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    Care of the student athlete

    Children today get involved in sports activities at younger ages, and the pressure to excel from parents and coaches has markedly increased. Pediatricians have the responsibility to promote physical fitness and health among their patients and also the duty to monitor student athletes for medical conditions that could lead to injury. This article discusses the recommended preparticipation medical screening that is the standard of care for these student athletes.

    Sports participation is on the rise among youth in the United States. As we continue to address childhood obesity, it is encouraging to see that the number of high school students playing sports has continued to increase yearly since 1983.1 The National Federation of State High School Associations (NFHS) estimates that 55.5% of all high school students play organized interscholastic sports.2 Nearly 7.8 million students participated during the 2013-2014 school year, up over 80,000 from the previous year and up over 1 million from 2002.1

    Recommended: Locker room-acquired MRSA

    Sports offer the potential benefits of improving physical fitness, boosting self-esteem, learning about dedication and discipline, and increasing strength and coordination. Interscholastic competition provides an opportunity for teamwork, challenge, and camaraderie.3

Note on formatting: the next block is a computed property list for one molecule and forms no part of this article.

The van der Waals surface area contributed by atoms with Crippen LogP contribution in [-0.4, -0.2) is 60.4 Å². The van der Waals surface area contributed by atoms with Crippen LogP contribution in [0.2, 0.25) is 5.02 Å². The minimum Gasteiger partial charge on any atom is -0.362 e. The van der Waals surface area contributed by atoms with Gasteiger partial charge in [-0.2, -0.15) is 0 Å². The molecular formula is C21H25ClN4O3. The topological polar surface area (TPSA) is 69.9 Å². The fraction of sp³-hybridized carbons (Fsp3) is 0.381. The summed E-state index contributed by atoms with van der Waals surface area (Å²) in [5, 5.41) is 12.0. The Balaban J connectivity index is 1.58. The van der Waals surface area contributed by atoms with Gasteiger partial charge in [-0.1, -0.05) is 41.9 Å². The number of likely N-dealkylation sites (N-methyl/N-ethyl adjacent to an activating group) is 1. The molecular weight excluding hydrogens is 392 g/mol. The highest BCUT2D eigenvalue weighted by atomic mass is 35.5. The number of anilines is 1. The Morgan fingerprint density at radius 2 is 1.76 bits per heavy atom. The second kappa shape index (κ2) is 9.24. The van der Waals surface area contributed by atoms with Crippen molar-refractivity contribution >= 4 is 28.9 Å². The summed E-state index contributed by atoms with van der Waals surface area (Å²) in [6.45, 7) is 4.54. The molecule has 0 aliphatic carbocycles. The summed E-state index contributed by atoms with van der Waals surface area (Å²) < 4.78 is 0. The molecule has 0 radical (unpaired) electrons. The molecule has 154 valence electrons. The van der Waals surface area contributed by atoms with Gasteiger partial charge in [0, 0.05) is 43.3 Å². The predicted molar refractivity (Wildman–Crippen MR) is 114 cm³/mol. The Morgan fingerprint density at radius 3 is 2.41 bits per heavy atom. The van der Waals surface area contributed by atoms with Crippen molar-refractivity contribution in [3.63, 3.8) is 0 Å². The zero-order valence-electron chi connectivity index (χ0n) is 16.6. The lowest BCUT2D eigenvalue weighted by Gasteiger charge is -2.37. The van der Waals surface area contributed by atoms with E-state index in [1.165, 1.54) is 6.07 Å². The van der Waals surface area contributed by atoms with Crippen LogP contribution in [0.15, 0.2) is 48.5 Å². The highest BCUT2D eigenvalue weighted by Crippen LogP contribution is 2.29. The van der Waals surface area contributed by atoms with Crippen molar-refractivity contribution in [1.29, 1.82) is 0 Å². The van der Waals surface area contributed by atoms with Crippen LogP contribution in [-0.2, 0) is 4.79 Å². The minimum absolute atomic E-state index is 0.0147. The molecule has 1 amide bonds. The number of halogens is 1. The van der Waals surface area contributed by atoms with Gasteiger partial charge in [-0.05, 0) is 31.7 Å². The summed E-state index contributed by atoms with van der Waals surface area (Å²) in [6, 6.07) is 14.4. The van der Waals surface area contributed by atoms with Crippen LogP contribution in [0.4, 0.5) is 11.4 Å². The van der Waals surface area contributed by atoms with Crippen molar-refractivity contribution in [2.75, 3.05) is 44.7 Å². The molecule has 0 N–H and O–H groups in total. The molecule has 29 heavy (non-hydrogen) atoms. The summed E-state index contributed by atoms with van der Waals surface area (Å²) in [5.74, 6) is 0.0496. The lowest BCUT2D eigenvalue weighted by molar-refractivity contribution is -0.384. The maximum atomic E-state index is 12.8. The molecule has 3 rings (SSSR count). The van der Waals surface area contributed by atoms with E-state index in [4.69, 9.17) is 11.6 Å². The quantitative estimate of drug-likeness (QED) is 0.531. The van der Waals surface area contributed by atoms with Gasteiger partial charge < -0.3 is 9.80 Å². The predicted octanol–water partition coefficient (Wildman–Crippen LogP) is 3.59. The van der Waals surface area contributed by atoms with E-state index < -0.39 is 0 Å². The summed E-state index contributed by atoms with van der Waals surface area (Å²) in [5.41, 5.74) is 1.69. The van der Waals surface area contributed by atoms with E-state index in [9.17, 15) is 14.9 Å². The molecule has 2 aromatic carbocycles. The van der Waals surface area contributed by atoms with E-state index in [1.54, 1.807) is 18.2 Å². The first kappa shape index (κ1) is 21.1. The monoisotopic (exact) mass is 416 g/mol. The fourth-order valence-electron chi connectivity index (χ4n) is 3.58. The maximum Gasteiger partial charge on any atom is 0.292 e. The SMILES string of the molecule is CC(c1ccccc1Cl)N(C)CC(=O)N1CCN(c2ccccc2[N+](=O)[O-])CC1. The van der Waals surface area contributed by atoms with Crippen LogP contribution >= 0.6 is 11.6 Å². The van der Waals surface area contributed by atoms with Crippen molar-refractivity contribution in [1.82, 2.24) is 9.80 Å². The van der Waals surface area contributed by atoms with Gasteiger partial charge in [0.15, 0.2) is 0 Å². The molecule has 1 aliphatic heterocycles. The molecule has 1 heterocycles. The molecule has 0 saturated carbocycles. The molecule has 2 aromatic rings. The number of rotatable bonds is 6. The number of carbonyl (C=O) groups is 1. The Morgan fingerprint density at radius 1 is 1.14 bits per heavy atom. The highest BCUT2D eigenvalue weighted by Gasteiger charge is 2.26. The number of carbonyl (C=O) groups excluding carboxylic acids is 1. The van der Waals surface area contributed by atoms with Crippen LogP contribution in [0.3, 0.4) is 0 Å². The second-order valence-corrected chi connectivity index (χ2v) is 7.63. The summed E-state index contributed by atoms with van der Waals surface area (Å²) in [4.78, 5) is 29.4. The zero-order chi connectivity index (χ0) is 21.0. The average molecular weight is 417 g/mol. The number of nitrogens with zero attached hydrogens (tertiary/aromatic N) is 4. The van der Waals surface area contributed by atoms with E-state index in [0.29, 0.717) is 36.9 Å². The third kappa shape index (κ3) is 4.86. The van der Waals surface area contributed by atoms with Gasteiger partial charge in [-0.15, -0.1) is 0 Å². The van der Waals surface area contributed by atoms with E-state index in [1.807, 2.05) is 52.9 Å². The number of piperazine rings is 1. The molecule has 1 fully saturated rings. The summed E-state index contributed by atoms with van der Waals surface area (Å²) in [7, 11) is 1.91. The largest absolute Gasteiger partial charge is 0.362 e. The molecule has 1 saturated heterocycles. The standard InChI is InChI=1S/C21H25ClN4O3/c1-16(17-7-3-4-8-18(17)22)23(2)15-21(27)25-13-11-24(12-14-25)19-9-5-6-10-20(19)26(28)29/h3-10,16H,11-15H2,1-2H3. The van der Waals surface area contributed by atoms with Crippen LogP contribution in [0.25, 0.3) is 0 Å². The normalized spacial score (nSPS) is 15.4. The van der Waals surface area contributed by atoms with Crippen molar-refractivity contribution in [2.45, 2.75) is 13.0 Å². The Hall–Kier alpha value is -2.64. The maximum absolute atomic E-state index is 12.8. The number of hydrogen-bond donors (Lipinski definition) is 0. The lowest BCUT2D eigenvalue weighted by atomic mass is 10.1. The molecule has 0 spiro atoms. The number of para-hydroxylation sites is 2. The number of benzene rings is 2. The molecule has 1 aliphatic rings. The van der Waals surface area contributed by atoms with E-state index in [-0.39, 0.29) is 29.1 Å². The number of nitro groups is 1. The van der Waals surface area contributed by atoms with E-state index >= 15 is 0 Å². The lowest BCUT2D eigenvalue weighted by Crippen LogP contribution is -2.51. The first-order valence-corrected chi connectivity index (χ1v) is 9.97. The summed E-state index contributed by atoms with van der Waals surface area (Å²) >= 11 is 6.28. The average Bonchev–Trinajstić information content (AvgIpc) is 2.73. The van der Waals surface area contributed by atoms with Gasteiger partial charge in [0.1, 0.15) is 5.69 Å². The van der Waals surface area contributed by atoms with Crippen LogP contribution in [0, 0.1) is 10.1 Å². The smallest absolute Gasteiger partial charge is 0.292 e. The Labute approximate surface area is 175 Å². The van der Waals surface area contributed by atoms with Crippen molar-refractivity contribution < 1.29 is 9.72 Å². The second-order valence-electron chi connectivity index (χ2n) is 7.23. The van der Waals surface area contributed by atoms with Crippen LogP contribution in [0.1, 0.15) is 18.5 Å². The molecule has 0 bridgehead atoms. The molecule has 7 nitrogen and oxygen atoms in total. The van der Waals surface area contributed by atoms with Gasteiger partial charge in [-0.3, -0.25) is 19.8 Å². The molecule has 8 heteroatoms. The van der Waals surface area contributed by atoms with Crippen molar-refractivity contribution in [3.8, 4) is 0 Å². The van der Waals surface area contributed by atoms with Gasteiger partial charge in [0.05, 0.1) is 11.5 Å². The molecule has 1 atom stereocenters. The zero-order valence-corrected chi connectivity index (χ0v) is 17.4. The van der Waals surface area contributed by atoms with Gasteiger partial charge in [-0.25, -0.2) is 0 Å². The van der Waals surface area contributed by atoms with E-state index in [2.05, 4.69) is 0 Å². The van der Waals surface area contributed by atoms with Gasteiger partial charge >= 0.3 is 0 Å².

With the growing number of young athletes taking to the fields, courts, and gyms, there is an increasing need for medical screening. The preparticipation examination (PPE) is considered a standard of care for children and adolescents across the United States. It is a tool for screening athletes prior to beginning training and competition. The goal is to promote participation in athletics and optimize safety. The main objectives of the PPE are to screen for life-threatening or disabling conditions and to screen for conditions that may predispose children to injury or illness.4 The aim is to help young athletes participate, with modifications if need be, rather than prohibit participation.5

    NEXT: How well does the PPE work?

    Stacy Frye, MD
    Dr Frye serves as teaching faculty for the Michigan State University College of Human Medicine, East Lansing. She also is a nonsurgical ...


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